Year of Rat is also Year of Kangaroo and Koala

Tourists visit a lantern fair marking the Year of the Rat at Yuyuan Garden in Shanghai on Jan 13, 2020. [Photo by Wang Gang/For China Daily]

As we step into 2020, we also step into a new 12-year cycle of the Chinese zodiac. The year 2020, according to the lunar calendar, is the year of shu. In English, it is simply the Year of the Rat (or Mouse).

But how did the humble little mouse get to lead the pack of the animals despite the presence of powerful animals such as the tiger and the dragon in the Chinese zodiac. One theory is that the mouse is the most versatile among all animals. A mouse can swim, run and climb. It does not fly, but it can climb to the top of the roof. In 2020, Japan will host the Summer Olympic Games. If there were an Olympic Games for animals, a mouse could be the triathlon winner.

Mice and rats can feed themselves even during a famine due to their agility and mobility afforded by their versatility. China used to be a subsistence economy in which many accorded the top priority to food. Until recently, people greeted each other with the question,”Have you eaten rice?” This greeting seems to an outsider to be an invasion of privacy, but shows the genuine care a person has for a fellow human.

While the world is seeing China as an increasingly affluent country, there are still many Chinese who live in poverty. For them, New Year resolutions probably do not include special diets to lose weight.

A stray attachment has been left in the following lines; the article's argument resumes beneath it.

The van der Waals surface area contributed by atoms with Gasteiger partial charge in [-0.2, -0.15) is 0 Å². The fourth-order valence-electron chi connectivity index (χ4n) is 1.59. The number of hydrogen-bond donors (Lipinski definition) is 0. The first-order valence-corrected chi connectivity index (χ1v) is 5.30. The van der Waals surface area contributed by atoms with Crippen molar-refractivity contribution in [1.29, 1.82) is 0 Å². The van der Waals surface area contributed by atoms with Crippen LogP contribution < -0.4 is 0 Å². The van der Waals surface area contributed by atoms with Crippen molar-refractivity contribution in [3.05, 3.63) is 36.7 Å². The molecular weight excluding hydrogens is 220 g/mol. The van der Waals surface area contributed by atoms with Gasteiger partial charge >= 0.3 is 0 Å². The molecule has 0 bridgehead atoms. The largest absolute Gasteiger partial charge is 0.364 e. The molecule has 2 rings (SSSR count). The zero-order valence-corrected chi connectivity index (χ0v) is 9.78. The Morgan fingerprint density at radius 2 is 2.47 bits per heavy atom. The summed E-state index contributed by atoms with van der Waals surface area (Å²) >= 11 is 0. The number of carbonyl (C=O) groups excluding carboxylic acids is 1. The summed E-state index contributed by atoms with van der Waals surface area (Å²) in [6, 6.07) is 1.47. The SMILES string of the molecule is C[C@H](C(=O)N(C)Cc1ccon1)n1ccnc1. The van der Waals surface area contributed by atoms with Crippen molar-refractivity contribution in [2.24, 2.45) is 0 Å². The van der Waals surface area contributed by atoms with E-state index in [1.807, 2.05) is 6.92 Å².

As we start a new year, let us pay attention to the invisible masses of people who deserve the security of food, clothing and shelter. A country’s strength comes from the way its leaders and citizens care for the poor. Hence, the fight against poverty should continue to be relevant even in the new decade.

The mouse may be the first animal in the Chinese zodiac as well as clever and intelligent (think of Tom and Jerry). But as a translator, I sometimes find the English terms mouse and rat reductive equivalents of the Chinese character of shu. The word shu is used in Chinese phrases for a wide range of rodents, including not only rats and mice, but also squirrels (called pine mice when translated back from their Chinese name), possums (carrying mice), hamsters (barn mice), chinchillas (chestnut mice), chipmunks (mixed-colored chestnut mice), and even kangaroos (mice with pouches). Given this huge diversity, it isn’t considered inauspicious to be born in the year of shu: 1924, 1936, 1948, 1960, 1972, 1984, 1996, 2008 or 2020. So if you are going to have child in 2020, consider yourself lucky. This is also the year of the chinchilla and Mickey Mouse.

The year 2020 should also be the year of the kangaroo (and the koala), as the world watches with pain and anguish the bushfires raging across Australia. These wildfires have not only claimed many human lives and displaced thousands of people, but also killed millions of animals including kangaroos (and koalas). If humans are responsible for triggering the fires, they should also have the responsibility to come together to combat the disaster and minimize the risks for the future of the Earth.

With the passing of a decade, it seems even the vision of a globalized community is drifting away. Yet despite the rise of isolationism in many parts of the world, the world remains intricately connected. As the bushes in Australia continue to burn, killing people, kangaroos, koalas and other animals, people elsewhere should also feel the effect of the wildfires and take action to prevent such fires elsewhere in the world.

As for shu, I also find it associated with the computer mouse, a liberating gadget. Let us also celebrate the ingenuity of the inventors and technologists who invented the computer mouse.

As we start the Year of the Rat, I wish you health and prosperity. I also hope that people across the world are kind to others and work to build a better world. Happy New Year!

Originally published with China Daily


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